EID: Time for deep self- reflection

2015-07-17 19:31

At the end of the month of Ramadan, on the first day of the 10th month of the Islamic lunar calendar Muslims celebrate Eid Al-Fitr. This is one of two main commemorations of Islam and is celebrated by all Muslims throughout the world.

Eid is a day that marks the successful completion of the sacred month of Ramadan. It is a spiritual celebration that signifies the completion of an act of duty and devotion.

The ceremony of Eid starts early in the morning with collective worship in the Masjid or in a large open ground.

The significance of Eid is that it is a day of thanksgiving to Almighty for giving the opportunity to the Muslims to abstain from eating, drinking and cohabitation from early dawn to sunset. To a Muslim Fasting is a way of training and disciplining the soul in the virtue of self-restraint and to attain closeness to Almighty and spiritual correctness and rejuvenation.

While Eid marks the completion of Ramadan and it’s a time to celebrate with family and friends, it’s also a time for deep self- reflection on the situation around us.

From the deadly sectarian violence in the Middle East to the recent toxic xenophobic violence in South Africa, we wake up almost every day to the heart-breaking news of the loss of innocent lives. In these times, it is difficult to make sense of all the killings and chaos. Each happening conveys its own analysis of who, what, when and why. But, whether it’s in occupied Palestine, Syria, Yemen or in South Africa, there seems to be a larger problem behind all of these atrocities: the loss of innocent human life.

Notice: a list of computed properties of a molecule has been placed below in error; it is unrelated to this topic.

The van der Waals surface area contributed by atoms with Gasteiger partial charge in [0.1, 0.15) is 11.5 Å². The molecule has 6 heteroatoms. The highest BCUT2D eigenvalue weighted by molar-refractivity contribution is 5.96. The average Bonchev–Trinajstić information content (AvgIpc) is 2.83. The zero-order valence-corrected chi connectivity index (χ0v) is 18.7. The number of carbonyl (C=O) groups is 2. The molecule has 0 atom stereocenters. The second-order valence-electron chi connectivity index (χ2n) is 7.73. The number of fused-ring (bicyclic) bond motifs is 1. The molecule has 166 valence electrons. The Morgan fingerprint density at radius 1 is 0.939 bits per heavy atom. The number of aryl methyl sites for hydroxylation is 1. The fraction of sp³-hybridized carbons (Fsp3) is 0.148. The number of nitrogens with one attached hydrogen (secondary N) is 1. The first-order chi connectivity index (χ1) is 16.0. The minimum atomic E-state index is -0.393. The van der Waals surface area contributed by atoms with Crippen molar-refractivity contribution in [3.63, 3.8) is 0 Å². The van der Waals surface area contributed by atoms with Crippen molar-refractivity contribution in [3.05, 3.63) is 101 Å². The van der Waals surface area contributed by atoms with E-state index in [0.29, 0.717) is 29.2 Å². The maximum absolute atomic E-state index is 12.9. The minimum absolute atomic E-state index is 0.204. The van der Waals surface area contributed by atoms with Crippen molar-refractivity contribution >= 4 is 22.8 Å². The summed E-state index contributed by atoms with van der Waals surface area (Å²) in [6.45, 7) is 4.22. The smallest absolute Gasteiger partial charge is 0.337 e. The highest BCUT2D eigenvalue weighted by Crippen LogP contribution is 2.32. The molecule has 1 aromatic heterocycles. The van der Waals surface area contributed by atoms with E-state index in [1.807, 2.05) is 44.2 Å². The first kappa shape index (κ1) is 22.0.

During Ramadan Muslims of different background prayed and fasted, together. It serves as a reminder that no matter one’s language or nationality, race or religion, gender or skin colour, we are all part of the big human family. We are equals in humanity.

As practised and witnessed in Ramadan we should continue the tradition of helping the poor, the oppressed and the underprivileged.

It’s also a very interesting co-incidence that at national level Muslims are celebrating Eid on Mandela Day. And I quote from his Eid message to the Muslims on 7 February 1997: “South Africa needs the continued contribution of the Muslim community in every sphere - business, sport, science, the professions, the arts and leadership - to help mould our beautiful rainbow nation. The Muslim community are held in high esteem for their valuable contribution in building this great nation.”

I extend my warmest greetings during the EID celebrations. May the prayers of tranquillity, peace and harmony made by the fasting Muslims and those of conscious driven people of different faiths around the globe be granted acceptance.

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